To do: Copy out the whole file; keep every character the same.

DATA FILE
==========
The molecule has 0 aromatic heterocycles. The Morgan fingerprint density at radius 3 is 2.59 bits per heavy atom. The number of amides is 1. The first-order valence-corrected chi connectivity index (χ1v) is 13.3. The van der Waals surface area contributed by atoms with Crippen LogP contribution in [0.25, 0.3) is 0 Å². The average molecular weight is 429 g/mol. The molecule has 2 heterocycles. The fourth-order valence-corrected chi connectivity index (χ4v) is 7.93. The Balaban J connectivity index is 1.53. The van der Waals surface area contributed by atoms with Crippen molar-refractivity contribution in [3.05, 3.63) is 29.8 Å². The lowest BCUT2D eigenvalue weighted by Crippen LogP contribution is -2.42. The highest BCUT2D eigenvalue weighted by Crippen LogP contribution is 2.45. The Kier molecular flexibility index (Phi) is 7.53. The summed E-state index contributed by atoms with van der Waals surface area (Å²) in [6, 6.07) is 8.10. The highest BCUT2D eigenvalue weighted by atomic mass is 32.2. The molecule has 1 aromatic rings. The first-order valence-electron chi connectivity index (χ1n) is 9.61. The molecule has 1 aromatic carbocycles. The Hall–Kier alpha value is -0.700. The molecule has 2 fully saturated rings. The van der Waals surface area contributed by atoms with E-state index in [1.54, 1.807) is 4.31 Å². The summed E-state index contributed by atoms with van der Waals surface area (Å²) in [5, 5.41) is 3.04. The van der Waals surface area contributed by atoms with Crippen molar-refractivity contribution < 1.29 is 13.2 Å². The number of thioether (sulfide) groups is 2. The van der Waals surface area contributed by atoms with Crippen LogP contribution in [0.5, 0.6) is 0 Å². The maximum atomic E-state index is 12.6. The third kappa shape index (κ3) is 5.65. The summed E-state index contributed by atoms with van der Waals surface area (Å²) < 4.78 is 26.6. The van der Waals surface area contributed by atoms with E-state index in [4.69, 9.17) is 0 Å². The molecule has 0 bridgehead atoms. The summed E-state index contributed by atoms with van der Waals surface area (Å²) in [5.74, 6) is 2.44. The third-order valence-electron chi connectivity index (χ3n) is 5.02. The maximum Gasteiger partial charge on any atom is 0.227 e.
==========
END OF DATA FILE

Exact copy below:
The molecule has 0 aromatic heterocycles. The Morgan fingerprint density at radius 3 is 2.59 bits per heavy atom. The number of amides is 1. The first-order valence-corrected chi connectivity index (χ1v) is 13.3. The van der Waals surface area contributed by atoms with Crippen LogP contribution in [0.25, 0.3) is 0 Å². The average molecular weight is 429 g/mol. The molecule has 2 heterocycles. The fourth-order valence-corrected chi connectivity index (χ4v) is 7.93. The Balaban J connectivity index is 1.53. The van der Waals surface area contributed by atoms with Crippen molar-refractivity contribution in [3.05, 3.63) is 29.8 Å². The lowest BCUT2D eigenvalue weighted by Crippen LogP contribution is -2.42. The highest BCUT2D eigenvalue weighted by Crippen LogP contribution is 2.45. The Kier molecular flexibility index (Phi) is 7.53. The summed E-state index contributed by atoms with van der Waals surface area (Å²) in [6, 6.07) is 8.10. The highest BCUT2D eigenvalue weighted by atomic mass is 32.2. The molecule has 1 aromatic rings. The first-order valence-electron chi connectivity index (χ1n) is 9.61. The molecule has 1 aromatic carbocycles. The Hall–Kier alpha value is -0.700. The molecule has 2 fully saturated rings. The van der Waals surface area contributed by atoms with E-state index in [1.54, 1.807) is 4.31 Å². The summed E-state index contributed by atoms with van der Waals surface area (Å²) in [5, 5.41) is 3.04. The van der Waals surface area contributed by atoms with Crippen molar-refractivity contribution < 1.29 is 13.2 Å². The number of thioether (sulfide) groups is 2. The van der Waals surface area contributed by atoms with Crippen LogP contribution in [0.5, 0.6) is 0 Å². The maximum atomic E-state index is 12.6. The third kappa shape index (κ3) is 5.65. The summed E-state index contributed by atoms with van der Waals surface area (Å²) < 4.78 is 26.6. The van der Waals surface area contributed by atoms with E-state index in [4.69, 9.17) is 0 Å². The molecule has 0 bridgehead atoms. The summed E-state index contributed by atoms with van der Waals surface area (Å²) in [5.74, 6) is 2.44. The third-order valence-electron chi connectivity index (χ3n) is 5.02. The maximum Gasteiger partial charge on any atom is 0.227 e.